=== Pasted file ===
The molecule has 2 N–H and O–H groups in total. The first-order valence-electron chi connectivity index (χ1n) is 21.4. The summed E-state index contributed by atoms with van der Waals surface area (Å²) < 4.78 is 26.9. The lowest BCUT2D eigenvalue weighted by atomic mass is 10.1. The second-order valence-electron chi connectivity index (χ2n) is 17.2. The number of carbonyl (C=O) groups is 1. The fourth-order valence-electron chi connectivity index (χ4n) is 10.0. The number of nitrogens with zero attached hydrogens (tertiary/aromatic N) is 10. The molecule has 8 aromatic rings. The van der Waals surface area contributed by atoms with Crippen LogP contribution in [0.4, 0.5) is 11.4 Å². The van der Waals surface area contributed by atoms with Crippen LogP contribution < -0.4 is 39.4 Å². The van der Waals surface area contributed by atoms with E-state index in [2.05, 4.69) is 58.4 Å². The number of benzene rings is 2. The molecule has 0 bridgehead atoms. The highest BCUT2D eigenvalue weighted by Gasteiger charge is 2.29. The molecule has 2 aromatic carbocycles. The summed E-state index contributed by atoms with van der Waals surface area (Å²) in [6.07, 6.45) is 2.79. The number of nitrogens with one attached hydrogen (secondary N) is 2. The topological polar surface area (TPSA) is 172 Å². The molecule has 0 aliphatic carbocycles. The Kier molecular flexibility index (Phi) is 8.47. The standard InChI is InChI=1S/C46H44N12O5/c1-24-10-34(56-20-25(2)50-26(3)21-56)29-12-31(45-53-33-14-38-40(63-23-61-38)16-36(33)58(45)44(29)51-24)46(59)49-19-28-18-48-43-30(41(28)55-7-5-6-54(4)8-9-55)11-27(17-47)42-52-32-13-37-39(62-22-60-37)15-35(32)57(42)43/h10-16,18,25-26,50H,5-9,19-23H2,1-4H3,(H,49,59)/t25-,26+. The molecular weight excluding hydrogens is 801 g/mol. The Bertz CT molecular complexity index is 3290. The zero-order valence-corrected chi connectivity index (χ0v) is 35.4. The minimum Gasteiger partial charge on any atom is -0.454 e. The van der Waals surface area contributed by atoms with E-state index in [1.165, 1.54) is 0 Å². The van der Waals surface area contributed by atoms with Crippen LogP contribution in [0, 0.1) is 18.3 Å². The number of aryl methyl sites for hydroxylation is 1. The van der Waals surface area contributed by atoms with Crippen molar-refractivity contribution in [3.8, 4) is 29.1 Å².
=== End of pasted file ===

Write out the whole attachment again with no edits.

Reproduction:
The molecule has 2 N–H and O–H groups in total. The first-order valence-electron chi connectivity index (χ1n) is 21.4. The summed E-state index contributed by atoms with van der Waals surface area (Å²) < 4.78 is 26.9. The lowest BCUT2D eigenvalue weighted by atomic mass is 10.1. The second-order valence-electron chi connectivity index (χ2n) is 17.2. The number of carbonyl (C=O) groups is 1. The fourth-order valence-electron chi connectivity index (χ4n) is 10.0. The number of nitrogens with zero attached hydrogens (tertiary/aromatic N) is 10. The molecule has 8 aromatic rings. The van der Waals surface area contributed by atoms with Crippen LogP contribution in [0.4, 0.5) is 11.4 Å². The van der Waals surface area contributed by atoms with Crippen LogP contribution < -0.4 is 39.4 Å². The van der Waals surface area contributed by atoms with E-state index in [2.05, 4.69) is 58.4 Å². The number of benzene rings is 2. The molecule has 0 bridgehead atoms. The highest BCUT2D eigenvalue weighted by Gasteiger charge is 2.29. The molecule has 2 aromatic carbocycles. The summed E-state index contributed by atoms with van der Waals surface area (Å²) in [6.07, 6.45) is 2.79. The number of nitrogens with one attached hydrogen (secondary N) is 2. The topological polar surface area (TPSA) is 172 Å². The molecule has 0 aliphatic carbocycles. The Kier molecular flexibility index (Phi) is 8.47. The standard InChI is InChI=1S/C46H44N12O5/c1-24-10-34(56-20-25(2)50-26(3)21-56)29-12-31(45-53-33-14-38-40(63-23-61-38)16-36(33)58(45)44(29)51-24)46(59)49-19-28-18-48-43-30(41(28)55-7-5-6-54(4)8-9-55)11-27(17-47)42-52-32-13-37-39(62-22-60-37)15-35(32)57(42)43/h10-16,18,25-26,50H,5-9,19-23H2,1-4H3,(H,49,59)/t25-,26+. The molecular weight excluding hydrogens is 801 g/mol. The Bertz CT molecular complexity index is 3290. The zero-order valence-corrected chi connectivity index (χ0v) is 35.4. The minimum Gasteiger partial charge on any atom is -0.454 e. The van der Waals surface area contributed by atoms with E-state index in [1.165, 1.54) is 0 Å². The van der Waals surface area contributed by atoms with Crippen LogP contribution in [0, 0.1) is 18.3 Å². The number of aryl methyl sites for hydroxylation is 1. The van der Waals surface area contributed by atoms with Crippen molar-refractivity contribution in [3.8, 4) is 29.1 Å².